Fact: I’m a huge fan of the naturally gorgeous, no-makeup makeup look. While some girls are lucky enough to be able to step outside without a stich of slap, I prefer to wear a face full of product every single day. (Let’s just call it an occupational requirement.) The good news here? Most people don’t know it, as I’ve perfected my flawless face technique over the years. In fact, many would be completely floored if they knew that my “great skin” is courtesy of one mattifying foundation, three different color concealers, one highlighter, one contour powder, a bronzer and a tawny-color blush. (And we haven’t even gotten to the eyes, brows and lips!)
But back to my technique—it all boils down to these three things:
BUILD A STRONG BASE. As in, always make sure to massage a hydrating primer (like Illamasqua Hydra Veil, $43) into your skin before applying any makeup. It’ll 1) Keep your skin from feeling tight and dry throught the day, 2) Help smooth over an uneven skin texture due to pimples and blemishes, and 3) Ensure the product adheres to your face so your look will last for several hours on end.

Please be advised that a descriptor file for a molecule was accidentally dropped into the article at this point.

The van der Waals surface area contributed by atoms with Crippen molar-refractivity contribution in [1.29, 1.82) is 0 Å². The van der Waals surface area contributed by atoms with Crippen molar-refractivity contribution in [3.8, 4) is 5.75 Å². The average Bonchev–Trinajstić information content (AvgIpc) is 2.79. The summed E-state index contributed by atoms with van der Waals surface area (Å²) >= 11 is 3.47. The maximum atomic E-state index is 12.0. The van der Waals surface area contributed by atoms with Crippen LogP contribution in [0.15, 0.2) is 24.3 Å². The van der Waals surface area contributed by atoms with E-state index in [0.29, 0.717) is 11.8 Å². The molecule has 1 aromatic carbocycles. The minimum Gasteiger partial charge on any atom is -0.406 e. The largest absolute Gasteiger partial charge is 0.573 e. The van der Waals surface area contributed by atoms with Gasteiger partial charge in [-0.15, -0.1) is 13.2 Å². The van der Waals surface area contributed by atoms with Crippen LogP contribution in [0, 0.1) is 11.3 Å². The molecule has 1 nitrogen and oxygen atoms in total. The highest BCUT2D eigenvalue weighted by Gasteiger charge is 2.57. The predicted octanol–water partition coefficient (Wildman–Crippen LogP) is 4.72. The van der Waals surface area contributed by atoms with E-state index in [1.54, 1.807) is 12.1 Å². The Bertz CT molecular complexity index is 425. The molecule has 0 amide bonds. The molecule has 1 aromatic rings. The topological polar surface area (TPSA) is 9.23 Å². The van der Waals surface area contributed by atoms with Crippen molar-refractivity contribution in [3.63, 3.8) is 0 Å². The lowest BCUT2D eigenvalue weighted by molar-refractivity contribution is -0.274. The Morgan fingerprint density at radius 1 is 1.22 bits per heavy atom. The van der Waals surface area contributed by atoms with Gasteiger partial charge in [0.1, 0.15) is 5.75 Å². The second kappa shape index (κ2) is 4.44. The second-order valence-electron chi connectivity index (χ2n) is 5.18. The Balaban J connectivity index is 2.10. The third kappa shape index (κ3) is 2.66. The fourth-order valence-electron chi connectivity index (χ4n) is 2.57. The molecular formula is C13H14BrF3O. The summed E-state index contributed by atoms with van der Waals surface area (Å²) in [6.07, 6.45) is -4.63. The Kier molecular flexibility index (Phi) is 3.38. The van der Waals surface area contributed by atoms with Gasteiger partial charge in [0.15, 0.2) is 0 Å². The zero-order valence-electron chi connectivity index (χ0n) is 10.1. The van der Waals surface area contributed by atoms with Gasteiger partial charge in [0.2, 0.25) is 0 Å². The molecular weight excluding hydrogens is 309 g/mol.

CHOOSE WISELY. Your product and tools, that is. For a more seamless finish, you want to use a foundation and concealer that matches your natural complexion exactly, and is in a formulation and consistency that works best with your skin type. For example, if your skin is dry, steer clear of powders, as they’re likely to visibly flake and look chalky. For combination/oily skin, mattifying liquid formulations are your best bet.
ADD DIMENSION. No one’s face is one color all over. After you’ve evened out your skin tone and texture, don’t forget to highlight and lift the highest points of your face, like your forehead, down the bridge of your nose, your cupid’s bow, underneath your eyes, and across your chin. To contrast, contour your temples, down both sides of your nose, and in the hollows of your cheeks to add depth back into the face. When highighting, keep it natural with a color that’s two-or-three shades lighter than your complexion. Go one-or-two shades darker when you’re contouring.